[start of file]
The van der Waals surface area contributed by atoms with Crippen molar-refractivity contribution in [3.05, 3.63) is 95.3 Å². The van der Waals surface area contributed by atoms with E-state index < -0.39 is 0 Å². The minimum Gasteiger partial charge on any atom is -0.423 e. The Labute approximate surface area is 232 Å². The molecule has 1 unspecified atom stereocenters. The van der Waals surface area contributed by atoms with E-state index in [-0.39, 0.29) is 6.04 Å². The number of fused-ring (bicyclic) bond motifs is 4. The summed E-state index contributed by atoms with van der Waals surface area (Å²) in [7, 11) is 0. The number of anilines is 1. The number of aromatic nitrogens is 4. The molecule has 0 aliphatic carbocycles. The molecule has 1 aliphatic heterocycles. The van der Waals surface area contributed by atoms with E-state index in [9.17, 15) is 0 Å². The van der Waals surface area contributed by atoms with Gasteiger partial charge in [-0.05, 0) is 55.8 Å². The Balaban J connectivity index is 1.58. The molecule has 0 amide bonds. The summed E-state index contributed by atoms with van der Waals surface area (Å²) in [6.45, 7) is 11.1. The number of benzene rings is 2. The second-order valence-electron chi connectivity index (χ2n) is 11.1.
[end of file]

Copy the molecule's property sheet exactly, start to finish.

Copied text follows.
The van der Waals surface area contributed by atoms with Crippen molar-refractivity contribution in [3.05, 3.63) is 95.3 Å². The van der Waals surface area contributed by atoms with E-state index < -0.39 is 0 Å². The minimum Gasteiger partial charge on any atom is -0.423 e. The Labute approximate surface area is 232 Å². The molecule has 1 unspecified atom stereocenters. The van der Waals surface area contributed by atoms with E-state index in [-0.39, 0.29) is 6.04 Å². The number of fused-ring (bicyclic) bond motifs is 4. The summed E-state index contributed by atoms with van der Waals surface area (Å²) in [7, 11) is 0. The number of anilines is 1. The number of aromatic nitrogens is 4. The molecule has 0 aliphatic carbocycles. The molecule has 1 aliphatic heterocycles. The van der Waals surface area contributed by atoms with E-state index in [9.17, 15) is 0 Å². The van der Waals surface area contributed by atoms with Gasteiger partial charge in [-0.05, 0) is 55.8 Å². The Balaban J connectivity index is 1.58. The molecule has 0 amide bonds. The summed E-state index contributed by atoms with van der Waals surface area (Å²) in [6.45, 7) is 11.1. The number of benzene rings is 2. The second-order valence-electron chi connectivity index (χ2n) is 11.1.